The report recommended transferring shares of the government in the banks to the BIC which would become the parent holding company of all these banks, as a result of this, all the PSBs would become ‘limited’ banks. BIC will be autonomous and it will have the power to appoint the board of directors and make other policy decisions about subsidiaries.
The idea of BIC, which will serve as a super holding company, was also discussed at the first Gyan Sangam bankers’ retreat organised in 2014, sources said, adding it was proposed that the holding company would look into the capital needs of banks and arrange funds for them without government support.
It would also look at alternative ways of raising capital such as the sale of non-voting shares in a bid to garner affordable capital.
With this in place, the dependence of PSBs on government support would also come down and ease fiscal pressure.
To save interest burden and ease the fiscal pressure, the government decided to issue zero-coupon bonds for meeting the capital needs of the banks.
The first test case of the new mechanism was a capital infusion of Rs 5,500 crore into Punjab & Sind Bank by issuing zero-coupon bonds of six different maturities last year. These special securities with tenure of 10-15 years are non-interest bearing and valued at par.
However, the Reserve Bank of India (RBI) expressed concerns over zero-coupon bonds for the recapitalisation of PSBs.
The RBI has raised some issues with regard to calculation of an effective capital infusion made in any bank through this instrument issued at par, the sources said.
Since such bonds usually are non-interest bearing but issued at a deep discount to the face value, it is difficult to ascertain net present value, they added.
As these special bonds are non-interest bearing and issued at par to a bank, it would be an investment, which would not earn any return but rather depreciate with each passing year.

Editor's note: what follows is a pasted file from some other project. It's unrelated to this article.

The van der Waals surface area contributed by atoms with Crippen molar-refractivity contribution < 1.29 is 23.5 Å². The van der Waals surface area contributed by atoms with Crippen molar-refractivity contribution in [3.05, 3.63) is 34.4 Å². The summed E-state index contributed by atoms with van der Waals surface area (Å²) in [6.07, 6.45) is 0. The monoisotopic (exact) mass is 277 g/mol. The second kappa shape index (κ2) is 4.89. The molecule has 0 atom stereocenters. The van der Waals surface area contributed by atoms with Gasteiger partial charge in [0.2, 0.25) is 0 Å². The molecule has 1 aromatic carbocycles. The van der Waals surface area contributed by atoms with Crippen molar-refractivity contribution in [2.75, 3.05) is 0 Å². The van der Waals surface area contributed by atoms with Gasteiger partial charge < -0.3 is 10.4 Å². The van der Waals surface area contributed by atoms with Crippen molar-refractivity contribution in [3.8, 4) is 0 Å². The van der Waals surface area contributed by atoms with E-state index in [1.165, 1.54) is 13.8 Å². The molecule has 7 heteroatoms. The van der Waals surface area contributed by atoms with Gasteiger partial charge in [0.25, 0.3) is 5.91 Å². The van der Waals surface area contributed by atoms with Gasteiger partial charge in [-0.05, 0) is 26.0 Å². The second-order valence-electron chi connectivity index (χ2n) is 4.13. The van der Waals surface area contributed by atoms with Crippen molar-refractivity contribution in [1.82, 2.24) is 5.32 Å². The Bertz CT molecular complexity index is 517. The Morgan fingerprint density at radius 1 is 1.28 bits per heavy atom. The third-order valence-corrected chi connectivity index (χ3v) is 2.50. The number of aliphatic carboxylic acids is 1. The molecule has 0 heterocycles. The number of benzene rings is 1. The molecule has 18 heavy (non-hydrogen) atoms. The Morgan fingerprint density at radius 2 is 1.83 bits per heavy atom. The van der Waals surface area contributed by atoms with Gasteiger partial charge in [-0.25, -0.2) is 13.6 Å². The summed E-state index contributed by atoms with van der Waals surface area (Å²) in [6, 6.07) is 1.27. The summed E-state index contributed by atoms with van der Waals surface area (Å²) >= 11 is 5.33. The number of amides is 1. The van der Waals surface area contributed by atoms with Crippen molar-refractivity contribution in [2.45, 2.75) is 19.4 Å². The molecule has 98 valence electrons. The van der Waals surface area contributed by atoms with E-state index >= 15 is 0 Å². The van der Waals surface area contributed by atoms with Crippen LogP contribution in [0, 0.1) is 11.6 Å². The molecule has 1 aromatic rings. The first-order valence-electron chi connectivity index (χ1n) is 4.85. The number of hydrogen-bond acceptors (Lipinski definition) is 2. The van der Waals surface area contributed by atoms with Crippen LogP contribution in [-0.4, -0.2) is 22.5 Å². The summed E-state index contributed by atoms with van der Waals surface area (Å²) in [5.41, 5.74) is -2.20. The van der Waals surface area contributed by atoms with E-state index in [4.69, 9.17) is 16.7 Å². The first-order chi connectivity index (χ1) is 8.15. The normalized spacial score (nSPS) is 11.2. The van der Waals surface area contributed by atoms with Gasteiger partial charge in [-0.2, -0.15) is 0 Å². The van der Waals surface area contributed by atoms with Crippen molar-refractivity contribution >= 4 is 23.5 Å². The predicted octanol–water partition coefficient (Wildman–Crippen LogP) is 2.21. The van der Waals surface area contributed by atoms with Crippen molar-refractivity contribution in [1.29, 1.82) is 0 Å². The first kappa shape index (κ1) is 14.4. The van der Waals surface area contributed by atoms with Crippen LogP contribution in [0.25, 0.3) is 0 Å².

Parliament had in September 2020 approved Rs 20,000 crore to be made available for the recapitalisation of PSBs. Of this, Rs 5,500 crore was issued to Punjab & Sind Bank and the Finance Ministry will take a call on the remaining Rs 14,500 crore during this quarter.
With mounting capital requirement owing to rising NPAs, the government resorted to recapitalisation bonds with a coupon rate for capital infusion into PSBs during 2017-18 and interest payment to banks for holding such bonds started from the next financial year.
This mechanism helped the government from making capital infusion from its own resources rather utilised banks’ money for the financial assistance.
However, the mechanism had a cost of interest payment towards the recapitalisation bonds for PSBs. During 2018-19, the government paid Rs 5,800.55 crore as interest on such bonds issued to public sector banks for pumping in the capital so that they could meet the regulatory norms under the Basel-III guidelines.
In the subsequent year, according to the official document, the interest payment by the government surged three times to Rs 16,285.99 crore to PSBs as they have been holding these papers.
Under this mechanism, the government issues recapitalisation bonds to a public sector bank which needs capital. The said bank subscribes to the paper against which the government receives the money. Now, the money received goes as equity capital of the bank.
So the government doesn’t have to pay anything from its pocket. However, the money invested by banks in recapitalisation bonds is classified as an investment which earns them an interest.
In all, the government has issued about Rs 2.5 lakh crore recapitalisation in the last three financial years. In the first year, the government issued Rs 80,000 crore recapitalisation bonds, followed by Rs 1.06 lakh crore in 2018-19. During the last financial year, the capital infusion through bonds was Rs 65,443 crore.